China stocks steadied on Tuesday morning following two consecutive sessions of falls, aided by a rebound in small-caps and continued strength in consumer shares, although concerns linger over the sustainability of the economic recovery. Hong Kong shares fell roughly percent, as investors returning from their holiday break had their first chance to react to escalating tensions over North Korea.
China’s blue-chip CSI300 index rose 0.1 percent, to 3,482.41 points by the lunch break, while the Shanghai Composite Index lost 0.1 percent, to 3,218.52 points.
Market participants, concerned about China’s intense new property curbs wreaking havoc on the economy, drew some solace from data that showed accelerating home prices last month. Average new home prices in China’s 70 major cities rose 0.6 percent in March from February, higher than the previous month’s reading of 0.3 percent, as the market shook off the impact of tougher cooling measures.
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But many believe that China’s solid economic growth in the first quarter – GDP grew 6.9 percent, the fastest pace since the third quarter of 2015 – is not sustainable. “Quite a few people believe the recent recovery in cyclical sectors marks the start of a new round of economic cycle, but it might be just a short-lived rebound in China’s long period of downcycle,” wrote Li Xunlei, economist at Qiu Securities Asset Management Co.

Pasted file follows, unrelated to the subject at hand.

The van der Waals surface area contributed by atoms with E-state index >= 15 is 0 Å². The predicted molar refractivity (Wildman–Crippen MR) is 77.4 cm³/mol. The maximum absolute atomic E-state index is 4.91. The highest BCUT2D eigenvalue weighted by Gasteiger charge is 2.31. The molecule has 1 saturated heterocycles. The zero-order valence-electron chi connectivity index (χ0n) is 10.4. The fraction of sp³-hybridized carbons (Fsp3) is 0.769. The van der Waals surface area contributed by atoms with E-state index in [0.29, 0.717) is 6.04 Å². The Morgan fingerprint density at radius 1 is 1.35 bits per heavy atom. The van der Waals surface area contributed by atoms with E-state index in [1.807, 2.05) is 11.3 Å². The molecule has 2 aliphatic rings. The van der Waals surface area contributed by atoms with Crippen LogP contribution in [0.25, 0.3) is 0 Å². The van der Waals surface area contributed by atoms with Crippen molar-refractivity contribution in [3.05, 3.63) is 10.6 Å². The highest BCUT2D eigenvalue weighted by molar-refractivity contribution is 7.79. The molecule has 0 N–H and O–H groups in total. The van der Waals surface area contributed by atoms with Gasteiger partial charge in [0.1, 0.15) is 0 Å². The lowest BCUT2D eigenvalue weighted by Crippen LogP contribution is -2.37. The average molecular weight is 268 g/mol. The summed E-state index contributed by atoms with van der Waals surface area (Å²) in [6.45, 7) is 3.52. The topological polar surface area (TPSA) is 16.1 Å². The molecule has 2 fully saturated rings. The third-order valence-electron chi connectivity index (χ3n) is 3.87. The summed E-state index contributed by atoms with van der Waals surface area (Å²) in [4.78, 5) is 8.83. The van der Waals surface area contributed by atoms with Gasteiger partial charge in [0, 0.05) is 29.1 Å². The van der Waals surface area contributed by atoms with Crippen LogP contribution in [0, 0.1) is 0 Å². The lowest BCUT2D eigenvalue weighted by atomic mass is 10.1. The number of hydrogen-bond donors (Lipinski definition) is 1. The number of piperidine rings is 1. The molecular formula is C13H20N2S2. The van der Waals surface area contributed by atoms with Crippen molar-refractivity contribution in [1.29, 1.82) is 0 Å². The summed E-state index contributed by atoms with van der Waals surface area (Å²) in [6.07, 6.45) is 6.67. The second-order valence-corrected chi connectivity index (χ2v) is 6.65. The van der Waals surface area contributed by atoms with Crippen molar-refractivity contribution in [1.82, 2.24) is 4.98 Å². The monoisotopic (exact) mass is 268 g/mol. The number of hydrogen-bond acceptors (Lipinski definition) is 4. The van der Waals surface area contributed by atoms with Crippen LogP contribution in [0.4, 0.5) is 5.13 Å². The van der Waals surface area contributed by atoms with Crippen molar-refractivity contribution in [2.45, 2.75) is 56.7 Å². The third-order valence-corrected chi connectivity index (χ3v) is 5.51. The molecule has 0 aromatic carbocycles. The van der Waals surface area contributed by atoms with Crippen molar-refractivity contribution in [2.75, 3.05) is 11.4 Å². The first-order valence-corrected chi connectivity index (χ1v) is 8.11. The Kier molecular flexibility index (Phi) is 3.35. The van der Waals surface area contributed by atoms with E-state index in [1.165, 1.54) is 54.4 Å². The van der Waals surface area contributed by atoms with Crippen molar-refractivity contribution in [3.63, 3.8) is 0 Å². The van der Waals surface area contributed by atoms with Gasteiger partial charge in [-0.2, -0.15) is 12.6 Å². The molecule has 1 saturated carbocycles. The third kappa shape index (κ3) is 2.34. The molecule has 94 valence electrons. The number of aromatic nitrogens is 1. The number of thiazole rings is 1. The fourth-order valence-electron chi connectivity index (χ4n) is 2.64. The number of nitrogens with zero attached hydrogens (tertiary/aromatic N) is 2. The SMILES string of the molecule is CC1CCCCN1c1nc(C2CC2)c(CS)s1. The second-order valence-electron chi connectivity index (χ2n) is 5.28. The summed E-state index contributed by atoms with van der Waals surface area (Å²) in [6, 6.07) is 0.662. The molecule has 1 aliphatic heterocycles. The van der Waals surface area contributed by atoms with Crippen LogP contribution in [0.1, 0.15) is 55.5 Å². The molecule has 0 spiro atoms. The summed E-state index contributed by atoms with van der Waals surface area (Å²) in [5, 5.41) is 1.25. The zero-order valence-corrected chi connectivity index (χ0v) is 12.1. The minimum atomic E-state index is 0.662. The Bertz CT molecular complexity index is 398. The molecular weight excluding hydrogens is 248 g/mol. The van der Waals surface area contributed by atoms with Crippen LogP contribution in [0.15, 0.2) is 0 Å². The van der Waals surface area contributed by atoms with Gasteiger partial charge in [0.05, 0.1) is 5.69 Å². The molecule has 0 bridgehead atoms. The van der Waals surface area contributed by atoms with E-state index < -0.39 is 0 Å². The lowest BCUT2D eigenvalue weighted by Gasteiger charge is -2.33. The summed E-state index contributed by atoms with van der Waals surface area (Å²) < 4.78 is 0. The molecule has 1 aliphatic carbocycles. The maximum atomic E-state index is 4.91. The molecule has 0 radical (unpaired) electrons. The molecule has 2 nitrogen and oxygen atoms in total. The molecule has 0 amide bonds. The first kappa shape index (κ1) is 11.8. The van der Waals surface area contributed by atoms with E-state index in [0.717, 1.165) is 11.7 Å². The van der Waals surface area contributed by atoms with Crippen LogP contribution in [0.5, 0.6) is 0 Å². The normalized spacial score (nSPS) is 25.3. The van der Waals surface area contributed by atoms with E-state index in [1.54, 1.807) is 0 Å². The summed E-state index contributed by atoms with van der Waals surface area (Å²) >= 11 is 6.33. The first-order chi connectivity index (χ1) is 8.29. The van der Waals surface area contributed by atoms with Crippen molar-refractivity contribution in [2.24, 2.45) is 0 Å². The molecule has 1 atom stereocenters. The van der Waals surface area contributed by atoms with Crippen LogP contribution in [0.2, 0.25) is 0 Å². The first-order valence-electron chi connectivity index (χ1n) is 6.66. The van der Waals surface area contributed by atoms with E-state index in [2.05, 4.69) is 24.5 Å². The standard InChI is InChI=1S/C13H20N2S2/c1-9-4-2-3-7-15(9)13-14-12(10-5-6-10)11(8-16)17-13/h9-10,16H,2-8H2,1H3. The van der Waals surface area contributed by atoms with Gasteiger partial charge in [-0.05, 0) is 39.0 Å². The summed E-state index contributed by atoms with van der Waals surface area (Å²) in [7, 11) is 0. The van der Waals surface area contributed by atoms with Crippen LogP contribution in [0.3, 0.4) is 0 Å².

Upbeat economic data is merely the delayed response to government stimulus measures, Li said, comparing the phenomenon to the time lag between lightening and thunder. Sectors that are more vulnerable to cyclical downturns, such as transport, materials and financials remained sluggish on Tuesday, although defensive sectors, such as consumer and healthcare were strong, up over 1 percent.
Kweichow Moutai, the world’s most valuable liquor maker, stock rose more than 1 percent to a record high, breaking through the 400 yuan mark.
In Hong Kong, the Hang Seng index dropped 0.9 percent, to 24,039.45 points and the Hong Kong China Enterprises Index lost 1.0 percent, to 10,098.69, with sentiment hit by tensions on the Korean peninsula.
Following North Korea’s failed missile launch on Sunday, tensions have escalated amid concerns that the isolated state may soon test another nuclear bomb or missile.
(Samuel Shen and John Ruwitch; Editing by Sam Holmes)